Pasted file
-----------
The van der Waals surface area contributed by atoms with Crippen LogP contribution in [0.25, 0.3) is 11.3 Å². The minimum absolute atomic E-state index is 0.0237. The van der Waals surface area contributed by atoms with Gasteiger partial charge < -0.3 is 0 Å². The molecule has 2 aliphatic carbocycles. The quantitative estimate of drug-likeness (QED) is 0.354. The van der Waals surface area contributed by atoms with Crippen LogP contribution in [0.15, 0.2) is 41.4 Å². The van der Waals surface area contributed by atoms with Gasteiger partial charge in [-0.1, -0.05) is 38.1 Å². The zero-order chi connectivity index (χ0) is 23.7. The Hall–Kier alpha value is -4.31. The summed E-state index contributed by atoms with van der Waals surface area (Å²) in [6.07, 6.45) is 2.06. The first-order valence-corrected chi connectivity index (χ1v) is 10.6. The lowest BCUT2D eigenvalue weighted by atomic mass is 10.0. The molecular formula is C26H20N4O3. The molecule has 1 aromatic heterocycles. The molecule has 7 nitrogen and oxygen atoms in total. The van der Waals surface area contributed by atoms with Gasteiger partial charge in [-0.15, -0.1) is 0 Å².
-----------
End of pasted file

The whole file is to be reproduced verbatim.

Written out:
The van der Waals surface area contributed by atoms with Crippen LogP contribution in [0.25, 0.3) is 11.3 Å². The minimum absolute atomic E-state index is 0.0237. The van der Waals surface area contributed by atoms with Gasteiger partial charge < -0.3 is 0 Å². The molecule has 2 aliphatic carbocycles. The quantitative estimate of drug-likeness (QED) is 0.354. The van der Waals surface area contributed by atoms with Crippen LogP contribution in [0.15, 0.2) is 41.4 Å². The van der Waals surface area contributed by atoms with Gasteiger partial charge in [-0.1, -0.05) is 38.1 Å². The zero-order chi connectivity index (χ0) is 23.7. The Hall–Kier alpha value is -4.31. The summed E-state index contributed by atoms with van der Waals surface area (Å²) in [6.07, 6.45) is 2.06. The first-order valence-corrected chi connectivity index (χ1v) is 10.6. The lowest BCUT2D eigenvalue weighted by atomic mass is 10.0. The molecular formula is C26H20N4O3. The molecule has 1 aromatic heterocycles. The molecule has 7 nitrogen and oxygen atoms in total. The van der Waals surface area contributed by atoms with Gasteiger partial charge in [-0.15, -0.1) is 0 Å².